But I don't think that any of us let thoughts that moment last for too long. I think we processed it, we didn't put it in a box and shove it away. Because our energy, but we believe in it. And I think if you cannot believe in the product that you're building at a startup, you should find another startup. Because that energy is contagious. In both ways. If you are negative about it, if you do not believe in it, it is immediately felt by your team members. We have not had that, thankfully. But I've definitely met other people and who literally kind of have lost the thrill. And also the success of the company requires just, you know, people with the halo without a doubt will go to bat for it. Because in these products, conversations, especially if if if I don't radiate passion about our tool, like why are they going to give me feedback about it? Why are they wait, they're gonna waste their time that's just absolutely not respectful on either of our points. I think those are the two biggest learnings for me, and then just be open to learn. I feel like we all wear 18 hats as does everyone in a startup. And if you're not prepared to wear 18 hats, go to an enterprise because there are you know, I know some people who work in different kinds of big enterprise companies and they love the one Heartland you know, you pick your hat, you wear it confidently, maybe everyday is not stressful, maybe it's really cushy. That is a oral that is not a world that I enjoy. But that is a very different world that you're not really exposed to in college, right? You're not exposed to you're gonna be asked to do QA while you're doing design because there's a pandemic figured out.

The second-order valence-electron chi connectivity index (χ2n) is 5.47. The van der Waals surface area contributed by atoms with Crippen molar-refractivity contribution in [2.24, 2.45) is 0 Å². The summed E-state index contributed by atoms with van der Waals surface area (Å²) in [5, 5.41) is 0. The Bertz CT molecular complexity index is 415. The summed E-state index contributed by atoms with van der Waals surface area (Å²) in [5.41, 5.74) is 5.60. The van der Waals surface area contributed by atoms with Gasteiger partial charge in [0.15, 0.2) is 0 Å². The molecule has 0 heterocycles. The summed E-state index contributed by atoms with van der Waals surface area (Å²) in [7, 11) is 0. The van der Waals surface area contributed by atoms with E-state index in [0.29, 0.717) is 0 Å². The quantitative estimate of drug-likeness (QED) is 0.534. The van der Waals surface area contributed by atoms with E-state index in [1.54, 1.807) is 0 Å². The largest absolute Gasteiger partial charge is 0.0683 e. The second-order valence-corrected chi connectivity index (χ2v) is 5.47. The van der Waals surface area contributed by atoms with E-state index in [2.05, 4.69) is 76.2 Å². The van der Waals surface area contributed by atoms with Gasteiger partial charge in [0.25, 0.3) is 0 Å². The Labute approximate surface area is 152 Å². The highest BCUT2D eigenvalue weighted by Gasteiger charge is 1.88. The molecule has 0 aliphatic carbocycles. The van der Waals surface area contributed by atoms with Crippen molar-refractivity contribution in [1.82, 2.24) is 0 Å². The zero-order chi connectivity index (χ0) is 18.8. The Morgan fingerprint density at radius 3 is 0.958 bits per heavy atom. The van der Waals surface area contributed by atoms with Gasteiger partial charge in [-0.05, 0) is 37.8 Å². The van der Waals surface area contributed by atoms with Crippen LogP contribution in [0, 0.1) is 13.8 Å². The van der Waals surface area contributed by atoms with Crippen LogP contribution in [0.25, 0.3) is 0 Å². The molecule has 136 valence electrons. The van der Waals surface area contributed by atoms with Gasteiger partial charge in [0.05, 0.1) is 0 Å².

Max Matson 39:30
No, that's exactly right. And I think the kind of the ad agencies setting is a good one to kind of compare and contrast against right because that is very much a world in which the goal is to build playbooks, right playbooks that are replicable across different clients so that you can provide one uniform product, right? Whereas what we do and like you said, touching kind of like every different department on a given day, in order to find kind of innovative solutions, kind of the opposite of building you know, that consistent constant roadmap. Now obviously, as we matures, things will become more standardized people will fall more into their departments, right. But these are definitely like the Wild West days, I would say. And that's something that anybody who's joining a startup needs to be prepared for.
Rebecca Milazzo 40:14
Yeah, there's a lot of horse bucking, it almost feels like you know, we're in a ring, and it's just constantly trying to throw us off sometimes, and we have to get really good at it. There are times when you fall just have to get back up. But the Wild West is a beautiful comparison. And it's not for everyone.
Max Matson 40:28